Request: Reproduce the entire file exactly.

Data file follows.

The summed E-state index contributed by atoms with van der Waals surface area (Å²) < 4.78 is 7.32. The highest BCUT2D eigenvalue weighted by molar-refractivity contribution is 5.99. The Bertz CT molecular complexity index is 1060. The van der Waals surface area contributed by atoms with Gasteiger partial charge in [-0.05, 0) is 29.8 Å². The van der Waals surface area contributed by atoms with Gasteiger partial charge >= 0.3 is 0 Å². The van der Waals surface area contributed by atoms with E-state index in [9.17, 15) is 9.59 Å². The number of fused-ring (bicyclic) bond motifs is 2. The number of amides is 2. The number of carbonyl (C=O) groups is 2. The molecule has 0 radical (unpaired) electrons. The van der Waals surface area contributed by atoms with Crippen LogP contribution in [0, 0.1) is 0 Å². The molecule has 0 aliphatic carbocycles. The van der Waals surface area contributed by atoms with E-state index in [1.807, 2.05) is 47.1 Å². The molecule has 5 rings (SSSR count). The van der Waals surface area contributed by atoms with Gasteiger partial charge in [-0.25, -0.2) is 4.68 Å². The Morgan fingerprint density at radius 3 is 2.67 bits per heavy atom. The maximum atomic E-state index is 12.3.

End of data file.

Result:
The summed E-state index contributed by atoms with van der Waals surface area (Å²) < 4.78 is 7.32. The highest BCUT2D eigenvalue weighted by molar-refractivity contribution is 5.99. The Bertz CT molecular complexity index is 1060. The van der Waals surface area contributed by atoms with Gasteiger partial charge in [-0.05, 0) is 29.8 Å². The van der Waals surface area contributed by atoms with Gasteiger partial charge >= 0.3 is 0 Å². The van der Waals surface area contributed by atoms with E-state index in [9.17, 15) is 9.59 Å². The number of fused-ring (bicyclic) bond motifs is 2. The number of amides is 2. The number of carbonyl (C=O) groups is 2. The molecule has 0 radical (unpaired) electrons. The van der Waals surface area contributed by atoms with Crippen LogP contribution in [0, 0.1) is 0 Å². The molecule has 0 aliphatic carbocycles. The van der Waals surface area contributed by atoms with E-state index in [1.807, 2.05) is 47.1 Å². The molecule has 5 rings (SSSR count). The van der Waals surface area contributed by atoms with Gasteiger partial charge in [-0.25, -0.2) is 4.68 Å². The Morgan fingerprint density at radius 3 is 2.67 bits per heavy atom. The maximum atomic E-state index is 12.3.